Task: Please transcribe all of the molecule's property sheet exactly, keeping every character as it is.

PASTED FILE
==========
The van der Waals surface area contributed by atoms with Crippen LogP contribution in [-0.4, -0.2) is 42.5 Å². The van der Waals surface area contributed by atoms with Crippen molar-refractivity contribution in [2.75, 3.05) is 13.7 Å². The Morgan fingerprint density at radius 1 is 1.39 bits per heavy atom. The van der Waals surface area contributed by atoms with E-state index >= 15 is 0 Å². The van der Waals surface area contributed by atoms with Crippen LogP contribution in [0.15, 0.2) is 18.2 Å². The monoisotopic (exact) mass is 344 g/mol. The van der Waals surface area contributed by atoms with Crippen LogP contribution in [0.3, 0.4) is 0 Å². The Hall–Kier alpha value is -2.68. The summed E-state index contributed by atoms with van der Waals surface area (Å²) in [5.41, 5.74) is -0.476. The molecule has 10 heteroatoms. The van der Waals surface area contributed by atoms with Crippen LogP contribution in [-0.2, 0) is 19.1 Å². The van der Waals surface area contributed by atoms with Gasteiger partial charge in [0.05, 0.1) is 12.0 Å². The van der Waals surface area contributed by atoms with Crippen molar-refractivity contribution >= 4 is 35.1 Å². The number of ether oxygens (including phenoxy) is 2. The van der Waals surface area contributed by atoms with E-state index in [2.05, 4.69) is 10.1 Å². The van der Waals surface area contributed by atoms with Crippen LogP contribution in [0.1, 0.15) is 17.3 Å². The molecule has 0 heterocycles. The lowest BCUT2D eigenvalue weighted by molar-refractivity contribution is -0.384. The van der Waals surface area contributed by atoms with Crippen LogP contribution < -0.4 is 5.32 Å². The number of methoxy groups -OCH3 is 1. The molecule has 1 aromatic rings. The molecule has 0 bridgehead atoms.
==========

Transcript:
The van der Waals surface area contributed by atoms with Crippen LogP contribution in [-0.4, -0.2) is 42.5 Å². The van der Waals surface area contributed by atoms with Crippen molar-refractivity contribution in [2.75, 3.05) is 13.7 Å². The Morgan fingerprint density at radius 1 is 1.39 bits per heavy atom. The van der Waals surface area contributed by atoms with E-state index >= 15 is 0 Å². The van der Waals surface area contributed by atoms with Crippen LogP contribution in [0.15, 0.2) is 18.2 Å². The monoisotopic (exact) mass is 344 g/mol. The van der Waals surface area contributed by atoms with Crippen LogP contribution in [0.3, 0.4) is 0 Å². The Hall–Kier alpha value is -2.68. The summed E-state index contributed by atoms with van der Waals surface area (Å²) in [5.41, 5.74) is -0.476. The molecule has 10 heteroatoms. The van der Waals surface area contributed by atoms with Crippen LogP contribution in [-0.2, 0) is 19.1 Å². The van der Waals surface area contributed by atoms with Gasteiger partial charge in [0.05, 0.1) is 12.0 Å². The van der Waals surface area contributed by atoms with Crippen molar-refractivity contribution >= 4 is 35.1 Å². The number of ether oxygens (including phenoxy) is 2. The van der Waals surface area contributed by atoms with E-state index in [2.05, 4.69) is 10.1 Å². The van der Waals surface area contributed by atoms with Crippen LogP contribution in [0.1, 0.15) is 17.3 Å². The molecule has 0 heterocycles. The lowest BCUT2D eigenvalue weighted by molar-refractivity contribution is -0.384. The van der Waals surface area contributed by atoms with Crippen LogP contribution < -0.4 is 5.32 Å². The number of methoxy groups -OCH3 is 1. The molecule has 1 aromatic rings. The molecule has 0 bridgehead atoms.